HL  My process of making is really analog. This idea that we are connected to objects is talked about more in terms of our attachment to our phones, but we’ve always had a relationship with objects. That said, I do think digital space has affected contemporary design strategies, where objects that exist in physical space still seem designed to look good on a floating digital screen.

JM  Can you elaborate some of these strategies?

HL  There’s a lot of curvature and sharp angles in architecture and industrial design that couldn’t have existed prior to the invention of certain software. Things are made to appear impossibly lightweight, sometimes in a way that’s almost sci-fi. In part, it’s because plastics and software have advanced, but I think there’s also a link to the introduction of a floating digital space into our daily visual consumption.

JM  What is your vision for the interior in a contemporary moment where gendered labor is being protested, destabilized and redefined? Do you think that will in turn change how we conceive of the domestic front?

HL  The way I approach working with the interior space is from a female point of view, because that’s the perspective I have. I tend to be attracted to objects that have sleek curves, and I think there is something very womanly about curvature. Having wider access to digital production also means that certain curves are easier to make than ever before. Also, at the moment there’s this love of millennial pink and Ettore Sottsass, who uses lots of curves in his work.

JM  A lot of the work that you’re making is engaging with a design history. As social roles shift, so will our daily relationships with design. We’ve been tracing these different demographics and the aesthetic reputations that attend them, but because industrial design as a field is responding to the functional needs of people, it stands to reason that social redefinitions will have reverberations within our objects.

HL  I’m constantly doing design research, trying to get into certain libraries to look at books of different designers and materials, collecting images for study. My own contributions or reactions to that research aren’t based on one design in particular, but rather arise from the collisions inherent in this research. For example, Charlotte Perriand is a reference. There are three chairs in my most recent show at Clearing in New York that are based on a drawing she did, but mine are at 3/4 scale of her drawing. She made this sketch when she was living in Japan, and moving away from the modernist ideas that were central to her work in Paris, so her chairs were designed for bamboo. I was interested in this moment in design that was atypical of how we think about this design figure, and in a specific object that was never actually made, which seems appropriate.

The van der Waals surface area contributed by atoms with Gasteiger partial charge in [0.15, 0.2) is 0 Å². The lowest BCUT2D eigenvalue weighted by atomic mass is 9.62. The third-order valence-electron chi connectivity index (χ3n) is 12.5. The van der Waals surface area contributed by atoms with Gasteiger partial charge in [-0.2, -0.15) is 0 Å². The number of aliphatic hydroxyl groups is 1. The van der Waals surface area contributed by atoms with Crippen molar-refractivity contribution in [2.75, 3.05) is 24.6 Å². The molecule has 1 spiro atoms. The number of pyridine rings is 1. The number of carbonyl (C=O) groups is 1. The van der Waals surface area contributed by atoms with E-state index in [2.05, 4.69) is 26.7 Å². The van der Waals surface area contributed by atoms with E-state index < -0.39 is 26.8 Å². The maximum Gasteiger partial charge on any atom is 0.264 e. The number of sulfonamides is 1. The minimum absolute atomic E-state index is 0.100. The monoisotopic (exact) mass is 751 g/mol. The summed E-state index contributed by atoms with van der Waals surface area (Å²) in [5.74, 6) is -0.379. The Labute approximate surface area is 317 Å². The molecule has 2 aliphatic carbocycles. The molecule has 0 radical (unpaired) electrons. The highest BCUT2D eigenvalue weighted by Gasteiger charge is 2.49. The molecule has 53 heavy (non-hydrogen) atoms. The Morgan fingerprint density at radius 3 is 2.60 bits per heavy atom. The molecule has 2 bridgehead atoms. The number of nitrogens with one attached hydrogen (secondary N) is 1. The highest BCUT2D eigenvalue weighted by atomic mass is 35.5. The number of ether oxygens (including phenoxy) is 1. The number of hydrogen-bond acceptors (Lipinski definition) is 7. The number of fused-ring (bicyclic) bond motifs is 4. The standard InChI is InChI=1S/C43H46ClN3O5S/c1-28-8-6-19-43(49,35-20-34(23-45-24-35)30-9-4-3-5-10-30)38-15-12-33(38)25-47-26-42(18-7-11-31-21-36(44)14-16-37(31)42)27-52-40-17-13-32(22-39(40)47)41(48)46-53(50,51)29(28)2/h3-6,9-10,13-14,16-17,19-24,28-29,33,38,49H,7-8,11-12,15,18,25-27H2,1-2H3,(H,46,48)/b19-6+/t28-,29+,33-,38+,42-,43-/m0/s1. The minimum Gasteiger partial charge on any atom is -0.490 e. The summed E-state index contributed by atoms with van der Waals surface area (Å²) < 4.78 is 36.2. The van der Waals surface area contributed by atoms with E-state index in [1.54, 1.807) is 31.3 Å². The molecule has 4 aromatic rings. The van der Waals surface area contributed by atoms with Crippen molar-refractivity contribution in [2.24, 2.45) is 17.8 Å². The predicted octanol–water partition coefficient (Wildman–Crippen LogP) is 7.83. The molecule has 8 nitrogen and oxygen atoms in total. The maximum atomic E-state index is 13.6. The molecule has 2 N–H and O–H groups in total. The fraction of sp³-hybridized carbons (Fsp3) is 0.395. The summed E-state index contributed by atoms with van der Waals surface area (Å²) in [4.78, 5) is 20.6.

JM  Appropriate because it’s an unfinished thought, maybe. Your work especially encourages projection from your viewers, and what better vehicle for projection than the prototypical, imagined, or even fantastical? Your hybrid forms, many of which are based on food, reference a different kind of bodily interaction. How do you select those foods? What’s important about that which is edible or consumable?

HL  Strangely enough, I think my interest in food is similar to my interest in furniture. I’m drawn to things that are so ubiquitous that their shape is often overlooked. This applies even to organic forms like fruits or vegetables, which are consumer goods in the context of a grocery store. I usually choose them mostly based on aesthetics, the shape and size of something. I like the way they translate to different materials, and different colors. There’s something about taking food that you’d put in your body, and making it bodily. But there are also some specific reasons for some specific foods. I was talking about the six-foot-long bread earlier—how I liked its play with scale, and also its American connotations, and the way it reads once removed from that context. I actually had so much trouble getting the bread, because those sandwiches are really expensive, but the bread is cheap, so nobody wants to sell it on its own, None of the places in New York would sell it to me as just the bread, so I had to drive out to a bakery in Rockland County. There are other examples, of course. I like that the walnut in the shell looks like male anatomy, but removed from its shell, it’s female. I also use the asparagus as a shape in a lot of my work, which I was originally drawn to because of its shape and scale—like an appendage, in a way—but also because it has a weird effect on the body, making your pee smell weird. It’s almost like the infrathin of the asparagus is this weird smell. So this creepy bodily thing became very interesting to me. I could go on and on.

JM  When you think about consuming the objects that you make, which themselves resemble flesh, it brings it back into this reverse fetish realm. This simultaneous seduction-repulsion that goes on for a viewer and ends up being seductive and intriguing. It makes people want to look more.

HL  I also have this countertop laminate that is meat-patterned. I’ve only really shown it at an exhibition I did at Galerie Parisa Kind in Frankfurt, where the reception desk was done in this salami pattern. I thought of it less as a discrete sculpture than as some kind of display sample. I like these meat patterns because they resemble abstracted stone, like Formica or something you would see on a countertop. There is something repulsive about seeing salami at an 8×4’ table scale, but then I like that the pattern can also be subtle. You might not notice that it’s not abstracted marble or Formica unless you really take the time to look closely. And scale is a great sculptural tool to play with. Often, the chairs that I make are not quite chair-sized; they might be 3/4 scale or 1 and 1/4 scale. I like that slight play—it’s a way of subtly making things somewhat uncanny.

Hannah Levy (American, b. 1991) is an artist who lives and works in New York. Her most recent solo exhibition, “Swamp Salad,” was held at Clearing, New York, in March.
Jocelyn Miller is a writer and curator based in New York, where she is a member of the curatorial team at MoMA PS1.
All images courtesy of the artist.
Photography by Sabrina Santiago